Apocalypse Later Empire



I also write books, for sale at Amazon and the other usual online stores.
Click the images to go to the Amazon pages or check out Apocalypse Later Press.



Also announcing the 2nd annual Apocalypse Later International Fantastic Film Festival!
Filmmakers, submissions for horror and sci-fi shorts are open through Film Freeway.

Please feel free to contact me by e-mail.

Tuesday, 27 February 2007

The Last Angry Man (1959)

Paul Muni only made 22 films over a 30 year period and this makes half of them for me. It's also his last movie, made eight years after the previous one, Stranger on the Prowl. He still has plenty of power as an older actor though, as evidenced early on when he shows Lando Calrissian how tough he isn't. Billy Dee Williams is 22 years old here, playing an eighteen year old street punk like he was auditioning for West Side Story, but tough 68 year old Jewish doctor Sam Abelman from Brooklyn toughs him out of his knife, beats him at arm wrestling and gets him to shut the hell up and get examined, all in about five minutes.

Unbeknownst to him, TV producer Woodrow Wilson Thrasher is watching on, and he's hooked. He's turned up at the doctor's house to persuade him to be the focus of a show he's pitching, based on a newspaper article by the doctor's nephew. Of course Abelman doesn't want anything to do with it, so it's up to Thrasher and young Myron Malkin to persuade him, with the help of Abelman's friend and fellow doctor Max Vogel, who has his friend to look out for and who is sharper even than the producer himself.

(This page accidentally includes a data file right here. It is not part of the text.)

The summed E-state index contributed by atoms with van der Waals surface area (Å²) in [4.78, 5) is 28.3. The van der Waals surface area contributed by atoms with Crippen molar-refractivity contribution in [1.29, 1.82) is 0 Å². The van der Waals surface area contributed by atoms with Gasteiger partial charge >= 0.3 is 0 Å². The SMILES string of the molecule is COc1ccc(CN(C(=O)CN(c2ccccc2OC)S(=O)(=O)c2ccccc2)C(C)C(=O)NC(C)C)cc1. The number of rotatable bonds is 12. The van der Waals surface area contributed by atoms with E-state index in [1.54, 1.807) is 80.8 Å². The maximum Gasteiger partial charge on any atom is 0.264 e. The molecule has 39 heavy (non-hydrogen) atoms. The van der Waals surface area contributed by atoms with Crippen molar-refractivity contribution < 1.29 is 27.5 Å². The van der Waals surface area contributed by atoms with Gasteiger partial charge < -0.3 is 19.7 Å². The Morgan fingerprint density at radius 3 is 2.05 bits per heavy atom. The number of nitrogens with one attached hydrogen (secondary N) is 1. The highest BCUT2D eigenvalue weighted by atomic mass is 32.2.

Muni is superb here. He was Oscar nominated for the first time in 22 years and it's as well deserved as last time for The Life of Emile Zola in 1937. Certainly he's far better than his abysmally overblown showing in Black Fury for which he was nominated two years before that. David Wayne is solid as Thrasher the producer, but he's trumped by Luther Adler as Vogel, partly because Adler and Muni were real life friends going back forty years. The script is excellent, especially in the ways in which everyone sets up everyone else, but it veers off into sentimentality too often. The setups are subtle and masterful though, whether they be Thrasher persuading his boss or his boss persuading his boss or even Vogel persuading Abelman to appear on the show. It's a very clever script with some very astute performances.

It's well ahead of its time, given that the focus is really a reality tv show, as portrayed in 1959. We get to see how it's devised, how it's all set up, how it's made and how it's exploited. It also gets to tell a timely story, namely a doctor of the old school who believes in the Hippocratic Oath he took and heads out on a moment's notice to treat people just because they're his patients, even if they can't pay or won't pay or don't even want his treatment. He's absolutely the good guy, and he's a great character in the process.

However all his spiel about crooks in the industry pushing drugs for diseases that don't exist yet goes completely contrary to everything the network wants, as all the executives pushing adverts are obviously the bad guys and they can't possibly say anything that might make the sponsor look bad. That's a really refreshing view to hear in an era where the advertising executive was the American Dream and the hero on every TV sitcom. As Abelman says, 'it's the age of the galoots'. He's right and he's one of Muni's finest portrayals.

No comments: